The Violin Concerto in A began in fine style with a strong sense of colour and articulation from the strings. When Podger's solo line emerged from the tutti passages we could appreciate the lovely sweet tone and command of style, as well as the way she emerged from and receded into the ensemble. In the slow movement her expressive line was supported by characterful playing from the orchestra and I loved the way she made the violin's more florid solo passages a stylish part of the solo line rather than using them for show for its own sake. We ended with a dancing finale, full of vibrant vigour, all energy and life.

The Orchestral Suite brought the wind and brass back to the stage and I enjoyed the orchestra's strong, lithe sound and definite sense of presence. The famous Air benefitted from a fine attention to phrasing and articulation whilst the Gavottes were by turns robust, and fast and furious, with a spirited Bouree  leading to a terrific Gigue. Throughout I felt the players' sheer sense of enjoyment at making music together and a special mention for the highly sympathetic high trumpet playing.

This was an event in many ways and Rachel Podger's partnership with the orchestra seems to have paid dividend.

The Royal Northern Sinfonia's concert on 25 June 2021 is another event, as Dinis Sousa conducts the orchestra for the first time since being named Principal Conductor Designate.

Never miss out on future posts by following us

The blog is free, but I'd be delighted if you were to show your appreciation by buying me a coffee.

Elsewhere on this blog
  • Exuberance and poise: Mozart's Le nozze di Figaro from Opera Holland Park's Young Artist - opera review
  • 17th century revival: HGO makes modern drama of Cavalli's early masterpiece, L'Egisto - opera review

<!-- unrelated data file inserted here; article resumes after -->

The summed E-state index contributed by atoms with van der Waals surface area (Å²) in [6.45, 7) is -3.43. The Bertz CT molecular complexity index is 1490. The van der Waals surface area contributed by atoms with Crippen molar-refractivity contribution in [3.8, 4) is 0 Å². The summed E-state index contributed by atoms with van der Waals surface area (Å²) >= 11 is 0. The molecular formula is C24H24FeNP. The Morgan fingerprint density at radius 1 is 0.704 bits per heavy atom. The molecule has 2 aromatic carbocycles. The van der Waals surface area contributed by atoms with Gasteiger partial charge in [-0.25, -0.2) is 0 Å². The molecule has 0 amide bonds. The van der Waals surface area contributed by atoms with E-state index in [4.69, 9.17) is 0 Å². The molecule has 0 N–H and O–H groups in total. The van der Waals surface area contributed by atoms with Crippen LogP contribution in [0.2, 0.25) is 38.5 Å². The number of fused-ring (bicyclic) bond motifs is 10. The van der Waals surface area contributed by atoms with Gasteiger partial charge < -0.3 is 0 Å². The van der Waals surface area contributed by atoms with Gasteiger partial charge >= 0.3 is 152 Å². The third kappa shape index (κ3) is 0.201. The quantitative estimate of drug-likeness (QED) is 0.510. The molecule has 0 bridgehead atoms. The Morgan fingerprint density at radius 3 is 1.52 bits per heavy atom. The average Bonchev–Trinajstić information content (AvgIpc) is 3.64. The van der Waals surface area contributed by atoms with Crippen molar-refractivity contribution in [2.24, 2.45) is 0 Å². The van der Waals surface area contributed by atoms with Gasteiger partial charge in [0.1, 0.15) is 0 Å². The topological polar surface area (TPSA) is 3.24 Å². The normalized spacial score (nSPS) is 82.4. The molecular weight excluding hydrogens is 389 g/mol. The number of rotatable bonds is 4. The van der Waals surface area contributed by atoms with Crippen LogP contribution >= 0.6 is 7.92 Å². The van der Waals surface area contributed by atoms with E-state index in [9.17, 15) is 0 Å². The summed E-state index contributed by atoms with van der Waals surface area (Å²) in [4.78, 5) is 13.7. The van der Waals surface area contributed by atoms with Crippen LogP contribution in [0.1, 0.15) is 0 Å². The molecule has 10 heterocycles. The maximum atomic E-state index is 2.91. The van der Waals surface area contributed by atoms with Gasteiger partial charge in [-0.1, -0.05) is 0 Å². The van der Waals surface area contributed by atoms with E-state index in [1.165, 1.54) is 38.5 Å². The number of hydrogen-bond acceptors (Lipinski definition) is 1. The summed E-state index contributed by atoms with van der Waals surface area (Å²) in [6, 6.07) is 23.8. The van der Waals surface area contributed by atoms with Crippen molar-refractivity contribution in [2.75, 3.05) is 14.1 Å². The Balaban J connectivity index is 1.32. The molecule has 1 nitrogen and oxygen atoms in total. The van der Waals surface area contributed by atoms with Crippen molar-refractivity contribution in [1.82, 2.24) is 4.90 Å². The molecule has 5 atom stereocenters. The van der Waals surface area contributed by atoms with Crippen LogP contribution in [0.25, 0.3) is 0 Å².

• Remarkable revival: Rodula Gaitanou's production of Verdi's La Traviata is back at Opera Holland Park with the original cast on terrific form  - opera review
  • An album that made people forget and enjoy: Norwegian trumpeter Tine Thing Helseth talks about her new album inspired by memories of her mother's trumpet playing  - Interview
  • Meditation and Prayer: new commissions from Sir James MacMillan and Will Todd in an evening themed on the writings of Cardinal Newman  - concert review
  • FestmusikThe gorgeous textures of Richard Strauss writing for brass stand out on this disc from Onyx Brass and friends inspired by a family cache of letters - record review
  • Heart & Hereafter: Elizabeth Llewellyn & Simon Lepper's exploration of the songs of Samuel Coleridge-Taylor - record review
  • Haunted by the past: Errollyn Wallen's new opera Dido's Ghost wraps itself around Purcell's opera to create a powerfully intriguing new synthesis - opera review
  • A youthful cast brings a lively wit to Mozart's Le nozze di Figaro in Opera Holland Park's reconfigured theatre - opera review
  • Trying to make people unreasonable: I chat to composer Tim Benjamin about his opera The Fire of Olympus; or, On Sticking It To The Man  - interview
  • Nordic ReflectionsThe Carice Singers explore the choral songs of two contrasting 20th-century giants - concert review
  • High ambitions: Edinburgh International Festival's classical music programme for 2021  - interview
  • Innovative drama: Georg Benda's melodrama Medea in its rarely-performed revised version  record review
  • Home


No comments:

Post a Comment

Popular Posts this month